The blazing Dubaian sun, enemy of moisture, comfort, and energy-sucking A/C units, now powers the city's public spaces in nature-inspired style. A series of solar-powered "Smart Palms" have cropped up in parks and beaches, bringing with them an oasis of free public Wi-Fi and charging stations—it's basically like finding an oasis when your phone dies in the middle of a night out.
The smart tree idea was planted by entrepreneur Viktor Nelepa and designer Petar Lakovic, whose comapny D Idea Media developed the invention with the intention of getting kids to stay outside using things kids ostensibly love: nature motifs, a selfie camera, and—we cant reiterate this enough—FREE WI-FI. The Smart Palms got off the ground by taking advantage of Dubai's "Smart City" initiative, which encourages innovators to find solutions to the many problems with building a technocratic supercity in the middle of the desert.
"We had to come up with materials which are resistant to the extreme weather conditions in Dubai during the summer time, from sun to humidity to salt," Nelepa tells The Creators Project, adding that the design will be, "maintanence-free for years." He has plans to build 103 more smart palms in Dubai by 2016, and then take them all over the region and beyond. "I made sure my patent covered the USA as well, and I did that with the intention of seeing our Smart Palm spread throughout that country too."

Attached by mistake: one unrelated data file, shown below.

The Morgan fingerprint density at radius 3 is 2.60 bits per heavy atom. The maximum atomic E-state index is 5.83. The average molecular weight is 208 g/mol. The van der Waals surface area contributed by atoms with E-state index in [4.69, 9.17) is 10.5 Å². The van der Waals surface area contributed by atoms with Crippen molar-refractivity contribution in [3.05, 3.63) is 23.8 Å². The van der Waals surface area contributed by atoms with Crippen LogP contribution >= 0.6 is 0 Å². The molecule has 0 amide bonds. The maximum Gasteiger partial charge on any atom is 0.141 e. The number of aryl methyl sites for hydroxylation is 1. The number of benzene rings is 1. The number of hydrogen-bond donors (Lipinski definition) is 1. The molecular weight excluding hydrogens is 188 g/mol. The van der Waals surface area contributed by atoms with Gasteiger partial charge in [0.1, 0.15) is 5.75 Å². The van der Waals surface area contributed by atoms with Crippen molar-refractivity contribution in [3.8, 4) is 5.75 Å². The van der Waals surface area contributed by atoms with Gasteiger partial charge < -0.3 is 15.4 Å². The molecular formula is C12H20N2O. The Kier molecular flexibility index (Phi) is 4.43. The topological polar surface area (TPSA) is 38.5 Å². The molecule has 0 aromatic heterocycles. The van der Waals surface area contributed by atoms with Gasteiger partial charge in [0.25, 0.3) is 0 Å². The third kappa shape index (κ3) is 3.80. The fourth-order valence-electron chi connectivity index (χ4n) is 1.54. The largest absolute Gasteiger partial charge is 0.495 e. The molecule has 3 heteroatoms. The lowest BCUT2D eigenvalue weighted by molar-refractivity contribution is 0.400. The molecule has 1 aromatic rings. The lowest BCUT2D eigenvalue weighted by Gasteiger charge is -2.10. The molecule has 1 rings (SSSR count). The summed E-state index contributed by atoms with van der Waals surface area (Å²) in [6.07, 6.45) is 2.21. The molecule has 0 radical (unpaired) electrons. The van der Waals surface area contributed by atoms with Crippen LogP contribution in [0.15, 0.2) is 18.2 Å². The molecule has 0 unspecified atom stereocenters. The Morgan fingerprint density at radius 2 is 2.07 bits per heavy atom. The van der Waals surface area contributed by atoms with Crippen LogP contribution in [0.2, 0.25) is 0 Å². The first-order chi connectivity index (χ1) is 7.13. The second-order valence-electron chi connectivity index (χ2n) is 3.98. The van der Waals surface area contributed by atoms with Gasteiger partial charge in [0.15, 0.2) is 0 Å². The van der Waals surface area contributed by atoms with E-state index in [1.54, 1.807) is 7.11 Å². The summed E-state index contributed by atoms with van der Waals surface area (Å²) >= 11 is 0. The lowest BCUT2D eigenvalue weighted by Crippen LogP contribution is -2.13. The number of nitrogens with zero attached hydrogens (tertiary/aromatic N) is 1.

It's worth noting that, unlike other solar-powered tech like Pauline van Dongen's wearable solar clothes or the Drzach and Suchy's own Solar Palm design, the Smart Palms also come with CCTV cameras and real-time analysis of the data they produce, so they're by no means immune from the darker side of Big Data and the Internet of Things. The trade-off is for a public, eco-friendly space, with free internet access.
The Smart Palm absorbs roughly half an American household's electricity usage (15 kWh per day), and can store the power to stay running at night. The first two Smart Palms launched in April, but over 100 more are planned for streets, beaches, and parks throughout Dubai—including an adorable-sounding line of Baby Palms, and Mini Palms—and may very well appear in neighborhood parks soon.
For more information, visit the official Solar Palm website.